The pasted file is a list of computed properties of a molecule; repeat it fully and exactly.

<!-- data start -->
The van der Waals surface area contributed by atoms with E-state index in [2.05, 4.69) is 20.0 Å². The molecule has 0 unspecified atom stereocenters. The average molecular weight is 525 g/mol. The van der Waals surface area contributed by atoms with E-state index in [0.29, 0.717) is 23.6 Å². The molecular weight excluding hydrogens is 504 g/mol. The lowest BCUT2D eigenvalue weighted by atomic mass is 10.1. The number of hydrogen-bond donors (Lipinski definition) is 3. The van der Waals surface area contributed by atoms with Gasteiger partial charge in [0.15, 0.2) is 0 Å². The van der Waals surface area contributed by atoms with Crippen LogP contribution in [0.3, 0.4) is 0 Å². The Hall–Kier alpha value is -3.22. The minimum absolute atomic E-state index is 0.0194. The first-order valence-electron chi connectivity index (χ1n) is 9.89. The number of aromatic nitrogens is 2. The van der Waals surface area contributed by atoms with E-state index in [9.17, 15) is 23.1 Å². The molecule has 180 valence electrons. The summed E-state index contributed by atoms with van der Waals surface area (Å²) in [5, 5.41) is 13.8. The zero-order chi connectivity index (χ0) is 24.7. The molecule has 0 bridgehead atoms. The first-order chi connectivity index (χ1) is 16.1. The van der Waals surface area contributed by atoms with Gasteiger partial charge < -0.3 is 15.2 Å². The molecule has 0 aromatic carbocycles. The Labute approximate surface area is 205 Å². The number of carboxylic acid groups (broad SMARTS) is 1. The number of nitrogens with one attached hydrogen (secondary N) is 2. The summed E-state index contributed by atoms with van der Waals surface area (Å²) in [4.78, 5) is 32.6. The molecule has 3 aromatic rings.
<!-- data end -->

The van der Waals surface area contributed by atoms with E-state index in [2.05, 4.69) is 20.0 Å². The molecule has 0 unspecified atom stereocenters. The average molecular weight is 525 g/mol. The van der Waals surface area contributed by atoms with E-state index in [0.29, 0.717) is 23.6 Å². The molecular weight excluding hydrogens is 504 g/mol. The lowest BCUT2D eigenvalue weighted by atomic mass is 10.1. The number of hydrogen-bond donors (Lipinski definition) is 3. The van der Waals surface area contributed by atoms with Gasteiger partial charge in [0.15, 0.2) is 0 Å². The van der Waals surface area contributed by atoms with Crippen LogP contribution in [0.3, 0.4) is 0 Å². The Hall–Kier alpha value is -3.22. The minimum absolute atomic E-state index is 0.0194. The first-order valence-electron chi connectivity index (χ1n) is 9.89. The number of aromatic nitrogens is 2. The van der Waals surface area contributed by atoms with E-state index in [9.17, 15) is 23.1 Å². The molecule has 180 valence electrons. The summed E-state index contributed by atoms with van der Waals surface area (Å²) in [5, 5.41) is 13.8. The zero-order chi connectivity index (χ0) is 24.7. The molecule has 0 bridgehead atoms. The first-order chi connectivity index (χ1) is 16.1. The van der Waals surface area contributed by atoms with Gasteiger partial charge < -0.3 is 15.2 Å². The molecule has 0 aromatic carbocycles. The Labute approximate surface area is 205 Å². The number of carboxylic acid groups (broad SMARTS) is 1. The number of nitrogens with one attached hydrogen (secondary N) is 2. The summed E-state index contributed by atoms with van der Waals surface area (Å²) in [4.78, 5) is 32.6. The molecule has 3 aromatic rings.